Cut to the Jane residence where it’s a Sunday afternoon, but instead of doing the newspaper crossword, Jane is actually solving each and every unknown crime listed in the articles, even noting in the margins that a woman writing to Ann Landers is obviously having an affair. Lisbon catches him in the act and when he shrugs she holds up a detective novel she’s reading on which she’s made her own notes detailing the mistakes made and who dunnit. They smile at each other and lean in for a kiss only to be interrupted by their cute-as-a-button offspring who’s markered all over himself — or something to that effect. Cut to cleaning/house remodeling scenes and then them sitting on the porch and night where they both declare they are happy, so happy. Their eyes tell a different story, however, with looks of boredom and dissatisfaction.

Show a scene where the young journalist prepares to go out at night. She looks at her notes and takes a deep breath in the mirror. In her bag, she included a taser, gun, or weapon of some kind. She is made up to look her best, almost for a date. Cut to her again walking into the same L.A. precinct that is chaotic as usual. She asks for the male detective, but he is out. She nervously leaves an envelope for him at the front desk, saying it’s another tip. She appears scared and says goodbye to the sargeant at the desk as if she is heading to her death.

The next scene shows the harried Detective Y coming back from a suspect interview or what have you (could even show the interview scene). He gets stopped by the desk sargeant who gives him the envelope. Y smiles and shakes his head. He heads to the office he and his partner Detective X share. She is finishing yelling at someone on the phone. Y asks whose heart X’s mother has broken this week. X states that her mother never stops looking for true love. “That pretty much sums up humanity.” He jokes back. He settles into his desk and looks through some paperwork and emails, finally settling on the envelope left by the journalist. His partner asks what it is. “You know that crush from last week? She left me another love note.” “Like you said, we’re all looking for true love,” X says back. When Y opens the envelope and starts to read the contents his expression becomes one of dread. X, who has started munching at her takeout dinner, asks what’s wrong. “This isn’t a tip,” Y says, “it’s a murder in progress.” He throws his badge (maybe he wears it around his neck) and/or coat and stormes out the door with the X in his wake asking him what’s going on.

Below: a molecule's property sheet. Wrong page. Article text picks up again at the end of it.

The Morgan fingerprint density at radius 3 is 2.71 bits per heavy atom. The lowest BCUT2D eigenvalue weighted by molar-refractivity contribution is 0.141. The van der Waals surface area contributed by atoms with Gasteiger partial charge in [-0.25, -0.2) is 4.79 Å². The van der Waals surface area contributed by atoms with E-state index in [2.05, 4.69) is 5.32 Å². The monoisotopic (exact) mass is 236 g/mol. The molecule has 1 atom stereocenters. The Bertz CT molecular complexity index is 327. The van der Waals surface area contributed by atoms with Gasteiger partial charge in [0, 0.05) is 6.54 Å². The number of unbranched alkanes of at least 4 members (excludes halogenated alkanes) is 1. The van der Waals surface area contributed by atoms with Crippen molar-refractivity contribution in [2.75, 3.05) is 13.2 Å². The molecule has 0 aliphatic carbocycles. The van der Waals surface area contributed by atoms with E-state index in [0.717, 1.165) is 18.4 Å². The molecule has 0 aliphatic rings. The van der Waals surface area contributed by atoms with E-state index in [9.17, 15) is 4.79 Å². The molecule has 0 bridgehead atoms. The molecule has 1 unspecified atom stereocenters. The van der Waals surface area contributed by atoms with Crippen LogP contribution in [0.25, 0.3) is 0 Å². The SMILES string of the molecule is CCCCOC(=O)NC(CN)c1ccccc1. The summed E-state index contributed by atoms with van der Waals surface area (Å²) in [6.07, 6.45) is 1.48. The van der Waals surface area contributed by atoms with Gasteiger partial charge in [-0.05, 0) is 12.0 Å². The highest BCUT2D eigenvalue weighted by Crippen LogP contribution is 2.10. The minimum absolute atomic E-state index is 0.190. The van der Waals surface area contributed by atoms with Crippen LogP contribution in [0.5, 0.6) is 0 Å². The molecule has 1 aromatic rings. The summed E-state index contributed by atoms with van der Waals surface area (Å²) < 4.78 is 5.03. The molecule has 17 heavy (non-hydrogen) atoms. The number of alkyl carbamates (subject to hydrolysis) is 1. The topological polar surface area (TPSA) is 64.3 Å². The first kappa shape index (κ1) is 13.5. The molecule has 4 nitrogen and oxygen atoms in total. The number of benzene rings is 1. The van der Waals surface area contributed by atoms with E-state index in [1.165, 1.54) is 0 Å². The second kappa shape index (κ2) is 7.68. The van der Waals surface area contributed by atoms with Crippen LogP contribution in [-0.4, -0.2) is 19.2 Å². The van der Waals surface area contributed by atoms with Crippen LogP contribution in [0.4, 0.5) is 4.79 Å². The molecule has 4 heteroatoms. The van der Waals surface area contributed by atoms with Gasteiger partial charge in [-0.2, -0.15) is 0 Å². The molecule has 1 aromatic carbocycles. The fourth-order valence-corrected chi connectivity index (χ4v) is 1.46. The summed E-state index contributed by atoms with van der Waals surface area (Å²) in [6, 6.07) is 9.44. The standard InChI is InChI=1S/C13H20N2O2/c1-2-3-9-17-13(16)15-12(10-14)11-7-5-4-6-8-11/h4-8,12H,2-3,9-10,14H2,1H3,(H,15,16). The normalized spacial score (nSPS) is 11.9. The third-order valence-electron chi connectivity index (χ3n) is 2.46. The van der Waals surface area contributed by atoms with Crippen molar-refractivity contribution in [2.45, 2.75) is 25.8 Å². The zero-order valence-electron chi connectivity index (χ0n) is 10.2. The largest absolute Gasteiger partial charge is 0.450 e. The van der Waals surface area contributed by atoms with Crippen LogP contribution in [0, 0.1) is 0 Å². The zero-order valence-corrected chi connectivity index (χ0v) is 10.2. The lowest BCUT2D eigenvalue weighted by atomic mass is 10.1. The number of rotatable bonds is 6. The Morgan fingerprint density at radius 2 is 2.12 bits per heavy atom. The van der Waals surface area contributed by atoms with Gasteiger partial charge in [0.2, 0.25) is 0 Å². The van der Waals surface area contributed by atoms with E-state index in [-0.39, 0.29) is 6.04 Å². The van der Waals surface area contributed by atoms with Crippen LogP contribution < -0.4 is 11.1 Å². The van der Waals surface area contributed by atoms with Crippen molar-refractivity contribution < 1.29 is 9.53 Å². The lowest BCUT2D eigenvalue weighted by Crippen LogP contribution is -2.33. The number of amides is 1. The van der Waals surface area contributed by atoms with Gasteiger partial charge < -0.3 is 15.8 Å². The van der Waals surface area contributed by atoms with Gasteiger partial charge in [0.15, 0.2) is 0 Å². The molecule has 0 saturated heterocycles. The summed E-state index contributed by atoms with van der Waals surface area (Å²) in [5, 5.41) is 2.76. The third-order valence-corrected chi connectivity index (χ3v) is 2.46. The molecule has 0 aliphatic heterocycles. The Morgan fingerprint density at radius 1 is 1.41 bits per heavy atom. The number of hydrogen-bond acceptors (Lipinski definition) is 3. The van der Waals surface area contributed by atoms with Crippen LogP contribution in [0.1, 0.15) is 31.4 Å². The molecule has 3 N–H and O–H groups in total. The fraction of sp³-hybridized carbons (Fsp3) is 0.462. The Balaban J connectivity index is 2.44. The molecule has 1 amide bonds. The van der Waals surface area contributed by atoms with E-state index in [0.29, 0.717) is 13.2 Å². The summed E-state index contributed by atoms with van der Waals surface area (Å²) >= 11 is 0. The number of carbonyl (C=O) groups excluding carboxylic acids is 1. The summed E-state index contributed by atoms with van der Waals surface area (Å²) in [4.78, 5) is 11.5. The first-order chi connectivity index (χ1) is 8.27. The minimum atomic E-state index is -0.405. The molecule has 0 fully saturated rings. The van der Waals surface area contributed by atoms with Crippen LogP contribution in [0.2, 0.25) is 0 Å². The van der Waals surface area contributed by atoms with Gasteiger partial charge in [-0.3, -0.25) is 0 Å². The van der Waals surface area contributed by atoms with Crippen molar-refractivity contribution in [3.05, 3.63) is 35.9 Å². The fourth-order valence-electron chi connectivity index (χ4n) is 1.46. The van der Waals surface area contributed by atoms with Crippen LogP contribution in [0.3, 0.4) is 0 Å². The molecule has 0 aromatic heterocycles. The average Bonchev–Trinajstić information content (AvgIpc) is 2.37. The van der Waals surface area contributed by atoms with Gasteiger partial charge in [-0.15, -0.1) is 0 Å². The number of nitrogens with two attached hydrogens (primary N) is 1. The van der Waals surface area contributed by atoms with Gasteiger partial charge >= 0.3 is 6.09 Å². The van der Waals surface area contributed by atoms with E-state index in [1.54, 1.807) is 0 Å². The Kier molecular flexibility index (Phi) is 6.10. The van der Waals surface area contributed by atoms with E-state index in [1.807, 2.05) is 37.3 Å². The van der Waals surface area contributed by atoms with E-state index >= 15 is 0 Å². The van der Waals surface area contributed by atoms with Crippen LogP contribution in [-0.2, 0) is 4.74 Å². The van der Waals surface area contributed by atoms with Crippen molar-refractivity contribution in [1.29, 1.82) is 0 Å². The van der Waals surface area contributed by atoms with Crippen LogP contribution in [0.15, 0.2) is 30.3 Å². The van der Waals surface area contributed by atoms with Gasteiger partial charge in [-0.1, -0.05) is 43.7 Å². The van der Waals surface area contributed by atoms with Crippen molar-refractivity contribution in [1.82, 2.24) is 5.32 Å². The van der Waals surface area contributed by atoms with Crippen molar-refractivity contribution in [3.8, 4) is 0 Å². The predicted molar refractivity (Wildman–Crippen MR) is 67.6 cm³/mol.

Action scene with them both racing to get to the location the journalist previously showed Y. They shoult questions and answers back and forth and from their conversation Y thinks that either the journalist is committing the murder or going to be murdered. (To up the thrill factor could intercut this scene and the scene before with shots of the journalist nervously waiting for someone in a dark and remote part of the city). They make it to the location and find the journalist daed, with her body slashed up and Red John’s smiley face on the wall. The music gets louder as their eyes fasten on the smiley face with both horror and curiosity.

That would be the big climax of the episode, then it would go into the detectives trying to figure this out, and their superiors assuming it is Red John and informing the FBI. Cho meets with X and Y and all three hit it off and it’s obvious to him that the two work well together and are whip-smart. Jane is mentioned and Y states how he used to do magic tricks as a kid. Cho remarks that mentalist work is a little more advanced than that. At first, Cho and his FBI team work on the case with the L.A. detectives, but a couple of the FBI team members end of dead and it is then when the FBI boss says they have to bring Jane in. He or she (whoever is cast or kept on from the previous show) apologizes to Cho, saying they wish they’d never said anything about Red John.